• In Paris, countries agreed on a transparent system to facilitate action, to track progress and to ensure compliance with carbon emission reductions. Through an enhanced transparency framework all countries will be required to report on their emissions and track progress on achieving their nationally determined targets regularly. The information provided by all parties will be subject to an expert review and facilitative multilateral consideration of progress.
  • Adaptation is now on par with mitigation. The agreement creates a cycle of action for strengthening adaptation efforts regularly, similar to the mitigation cycle.
  • For the first time, the concept of loss and damage, referring to the serious impacts of climate change when mitigation and adaptation fail, was included in the agreement. It is not legally binding but it has been recognized as separate from adaptation, and makes permanent the Warsaw International Mechanism (WIM) on Loss and Damage, established two years ago to find ways to address these issues.
  • Finance: The level of US$ 100 billion through 2025, will be the floor for support from developed countries for aid to help poor countries mitigate and adapt to climate change. From this floor, countries will scale up. The agreement also states that all financial flows – public and private – need to be shifted from high to low emission activities, and risky to resilient investments. After 2025, governments will adopt a new, higher, collective goal, though the extent to which finance will increase, and who will mobilize it, is a significant outstanding question. The agreement opens the door for developing countries to provide support to their peers, recognizing that some developing countries are already doing so.
  • Capacity building: For the new international climate agreement to be universal, countries acknowledged that effective capacity building is vital to enable developing countries to take strong climate action. To elevate this issue, countries established the new Paris Committee on Capacity Building to oversee a work plan to enhance capacity building. The Committee will identify capacity gaps and needs, foster international cooperation and identify opportunities to strengthen capacity for climate action.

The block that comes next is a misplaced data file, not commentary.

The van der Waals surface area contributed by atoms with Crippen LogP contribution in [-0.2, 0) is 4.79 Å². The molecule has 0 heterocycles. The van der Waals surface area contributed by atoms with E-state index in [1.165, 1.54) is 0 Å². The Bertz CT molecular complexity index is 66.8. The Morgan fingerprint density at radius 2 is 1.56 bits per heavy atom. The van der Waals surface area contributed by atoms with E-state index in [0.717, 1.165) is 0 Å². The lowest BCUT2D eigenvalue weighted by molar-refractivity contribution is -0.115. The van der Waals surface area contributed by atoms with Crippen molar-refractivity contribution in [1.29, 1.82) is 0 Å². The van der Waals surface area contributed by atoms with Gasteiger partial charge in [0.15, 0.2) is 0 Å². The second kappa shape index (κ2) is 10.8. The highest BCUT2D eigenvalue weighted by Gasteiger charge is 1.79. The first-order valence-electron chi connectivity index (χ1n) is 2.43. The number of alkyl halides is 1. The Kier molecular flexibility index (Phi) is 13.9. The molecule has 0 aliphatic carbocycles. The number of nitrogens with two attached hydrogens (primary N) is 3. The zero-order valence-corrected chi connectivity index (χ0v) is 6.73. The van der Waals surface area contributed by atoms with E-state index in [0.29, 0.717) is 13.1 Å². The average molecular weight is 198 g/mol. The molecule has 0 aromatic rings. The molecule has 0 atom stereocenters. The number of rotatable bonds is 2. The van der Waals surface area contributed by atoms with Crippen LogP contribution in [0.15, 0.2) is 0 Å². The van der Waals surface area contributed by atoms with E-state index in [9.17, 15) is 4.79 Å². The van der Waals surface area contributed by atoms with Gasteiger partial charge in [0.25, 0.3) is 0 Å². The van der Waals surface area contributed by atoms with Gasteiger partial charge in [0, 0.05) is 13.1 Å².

• Legal form: The Paris agreement is a universal, legal agreement under the UNFCCC, with the participation of all countries. It will be open for signature next April, and will come into force in January 2020. Notably, the agreement contains a strong, legally binding framework for reporting, transparency and review of implementation, capable of driving greater ambition to tackle climate change. The establishment of a mechanism to facilitate implementation and promote compliance will provide further assurance of parties’ actions.

What the science tells us

This summer, James Hansen and 16 other scientists released a paper showing that limiting warming to only 2°C is extremely dangerous and that targets need to be much lower. All over the Earth, ice sheets are melting much faster than expected and sea levels could be up to five meters higher by the latter part of this century - inundating cities such as London, New York, Miami and Shanghai. "More than half the world's cities are at risk," Hansen says. 

Science tells us that emissions of greenhouse gases, principally carbon dioxide emitted by the combustion of fossil fuels, need to peak by 2020 and come down 6-10% every year after that.

Another study published in the July 3rd issue of Science, warns that only "immediate and substantial" reductions can prevent massive, irreversible damage to the world's oceans and marine life by 2100. Without that, oceans will heat up, lose oxygen and become too acidic for much of life.

Clearly, we will need companies, communities and governments to work together to decarbonize the economy as quickly as possible, and put in place protections for vulnerable communities subject to climate change impacts that cannot be prevented. As faith-based and socially responsible investors, we will be intensifying our efforts across the board to encourage a shift from fossil fuels to renewable sources of energy, and the policy alignment needed to enable that to happen.

 

Current World Emissions Path: Yellow shows country climate pledges, blue shows the path we must be on.